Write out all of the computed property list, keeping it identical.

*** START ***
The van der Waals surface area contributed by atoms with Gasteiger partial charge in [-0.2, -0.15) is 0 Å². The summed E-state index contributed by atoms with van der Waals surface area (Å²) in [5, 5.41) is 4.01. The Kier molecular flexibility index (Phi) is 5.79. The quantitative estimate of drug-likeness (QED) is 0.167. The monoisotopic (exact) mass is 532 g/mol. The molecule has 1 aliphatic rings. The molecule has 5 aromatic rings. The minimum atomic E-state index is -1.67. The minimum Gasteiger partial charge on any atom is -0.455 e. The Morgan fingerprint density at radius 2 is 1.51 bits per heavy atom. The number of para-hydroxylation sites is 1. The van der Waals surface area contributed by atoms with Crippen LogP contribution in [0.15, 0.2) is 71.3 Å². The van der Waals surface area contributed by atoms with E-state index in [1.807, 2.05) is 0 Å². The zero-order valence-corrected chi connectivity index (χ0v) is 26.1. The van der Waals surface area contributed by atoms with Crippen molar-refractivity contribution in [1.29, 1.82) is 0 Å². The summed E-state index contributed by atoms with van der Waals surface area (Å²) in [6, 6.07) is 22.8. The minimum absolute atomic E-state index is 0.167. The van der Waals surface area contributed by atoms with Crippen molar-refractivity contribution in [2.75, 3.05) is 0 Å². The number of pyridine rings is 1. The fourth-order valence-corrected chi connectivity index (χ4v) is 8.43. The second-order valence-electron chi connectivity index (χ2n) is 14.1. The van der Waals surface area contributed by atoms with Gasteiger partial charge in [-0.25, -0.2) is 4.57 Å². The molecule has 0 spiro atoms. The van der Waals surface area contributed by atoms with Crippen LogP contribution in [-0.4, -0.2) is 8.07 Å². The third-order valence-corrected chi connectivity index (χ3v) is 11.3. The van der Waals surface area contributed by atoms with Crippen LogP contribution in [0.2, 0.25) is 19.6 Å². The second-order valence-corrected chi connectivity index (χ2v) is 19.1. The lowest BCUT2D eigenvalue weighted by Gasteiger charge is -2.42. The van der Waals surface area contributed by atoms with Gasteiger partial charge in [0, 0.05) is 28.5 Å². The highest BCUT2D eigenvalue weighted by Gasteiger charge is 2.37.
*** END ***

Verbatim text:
The van der Waals surface area contributed by atoms with Gasteiger partial charge in [-0.2, -0.15) is 0 Å². The summed E-state index contributed by atoms with van der Waals surface area (Å²) in [5, 5.41) is 4.01. The Kier molecular flexibility index (Phi) is 5.79. The quantitative estimate of drug-likeness (QED) is 0.167. The monoisotopic (exact) mass is 532 g/mol. The molecule has 1 aliphatic rings. The molecule has 5 aromatic rings. The minimum atomic E-state index is -1.67. The minimum Gasteiger partial charge on any atom is -0.455 e. The Morgan fingerprint density at radius 2 is 1.51 bits per heavy atom. The number of para-hydroxylation sites is 1. The van der Waals surface area contributed by atoms with Crippen LogP contribution in [0.15, 0.2) is 71.3 Å². The van der Waals surface area contributed by atoms with E-state index in [1.807, 2.05) is 0 Å². The zero-order valence-corrected chi connectivity index (χ0v) is 26.1. The van der Waals surface area contributed by atoms with Crippen molar-refractivity contribution in [1.29, 1.82) is 0 Å². The summed E-state index contributed by atoms with van der Waals surface area (Å²) in [6, 6.07) is 22.8. The minimum absolute atomic E-state index is 0.167. The van der Waals surface area contributed by atoms with Crippen molar-refractivity contribution in [2.75, 3.05) is 0 Å². The number of pyridine rings is 1. The fourth-order valence-corrected chi connectivity index (χ4v) is 8.43. The second-order valence-electron chi connectivity index (χ2n) is 14.1. The van der Waals surface area contributed by atoms with Gasteiger partial charge in [-0.25, -0.2) is 4.57 Å². The molecule has 0 spiro atoms. The van der Waals surface area contributed by atoms with Crippen LogP contribution in [-0.4, -0.2) is 8.07 Å². The third-order valence-corrected chi connectivity index (χ3v) is 11.3. The van der Waals surface area contributed by atoms with Crippen LogP contribution in [0.2, 0.25) is 19.6 Å². The second-order valence-corrected chi connectivity index (χ2v) is 19.1. The lowest BCUT2D eigenvalue weighted by Gasteiger charge is -2.42. The van der Waals surface area contributed by atoms with Gasteiger partial charge in [0, 0.05) is 28.5 Å². The highest BCUT2D eigenvalue weighted by Gasteiger charge is 2.37.